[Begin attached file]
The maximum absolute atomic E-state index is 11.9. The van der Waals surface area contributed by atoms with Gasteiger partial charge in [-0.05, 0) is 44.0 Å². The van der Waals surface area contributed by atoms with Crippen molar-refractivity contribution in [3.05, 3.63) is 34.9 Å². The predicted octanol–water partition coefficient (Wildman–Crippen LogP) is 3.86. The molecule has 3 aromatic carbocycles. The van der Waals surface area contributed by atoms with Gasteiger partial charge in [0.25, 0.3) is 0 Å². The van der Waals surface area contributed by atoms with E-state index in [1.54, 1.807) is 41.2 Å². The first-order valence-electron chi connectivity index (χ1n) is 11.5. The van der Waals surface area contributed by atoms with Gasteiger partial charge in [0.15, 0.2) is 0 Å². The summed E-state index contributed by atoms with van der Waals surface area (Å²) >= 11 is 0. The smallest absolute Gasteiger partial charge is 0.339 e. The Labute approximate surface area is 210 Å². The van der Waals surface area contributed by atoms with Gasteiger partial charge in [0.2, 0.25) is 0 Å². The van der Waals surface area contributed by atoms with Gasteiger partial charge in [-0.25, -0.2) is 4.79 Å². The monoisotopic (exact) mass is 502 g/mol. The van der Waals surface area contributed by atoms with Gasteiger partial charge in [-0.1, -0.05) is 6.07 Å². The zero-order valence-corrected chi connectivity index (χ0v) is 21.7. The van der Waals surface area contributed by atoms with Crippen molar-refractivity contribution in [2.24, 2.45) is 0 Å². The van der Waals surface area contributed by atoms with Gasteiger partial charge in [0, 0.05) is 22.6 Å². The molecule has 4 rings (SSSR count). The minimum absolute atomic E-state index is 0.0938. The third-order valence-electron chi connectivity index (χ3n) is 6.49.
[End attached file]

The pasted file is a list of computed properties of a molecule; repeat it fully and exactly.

The maximum absolute atomic E-state index is 11.9. The van der Waals surface area contributed by atoms with Gasteiger partial charge in [-0.05, 0) is 44.0 Å². The van der Waals surface area contributed by atoms with Crippen molar-refractivity contribution in [3.05, 3.63) is 34.9 Å². The predicted octanol–water partition coefficient (Wildman–Crippen LogP) is 3.86. The molecule has 3 aromatic carbocycles. The van der Waals surface area contributed by atoms with Gasteiger partial charge in [0.25, 0.3) is 0 Å². The van der Waals surface area contributed by atoms with E-state index in [1.54, 1.807) is 41.2 Å². The first-order valence-electron chi connectivity index (χ1n) is 11.5. The van der Waals surface area contributed by atoms with Gasteiger partial charge in [0.15, 0.2) is 0 Å². The summed E-state index contributed by atoms with van der Waals surface area (Å²) >= 11 is 0. The smallest absolute Gasteiger partial charge is 0.339 e. The Labute approximate surface area is 210 Å². The van der Waals surface area contributed by atoms with Gasteiger partial charge in [0.2, 0.25) is 0 Å². The van der Waals surface area contributed by atoms with Gasteiger partial charge in [-0.25, -0.2) is 4.79 Å². The monoisotopic (exact) mass is 502 g/mol. The van der Waals surface area contributed by atoms with Gasteiger partial charge in [-0.1, -0.05) is 6.07 Å². The zero-order valence-corrected chi connectivity index (χ0v) is 21.7. The van der Waals surface area contributed by atoms with Crippen molar-refractivity contribution in [2.24, 2.45) is 0 Å². The van der Waals surface area contributed by atoms with Gasteiger partial charge in [0, 0.05) is 22.6 Å². The molecule has 4 rings (SSSR count). The minimum absolute atomic E-state index is 0.0938. The third-order valence-electron chi connectivity index (χ3n) is 6.49.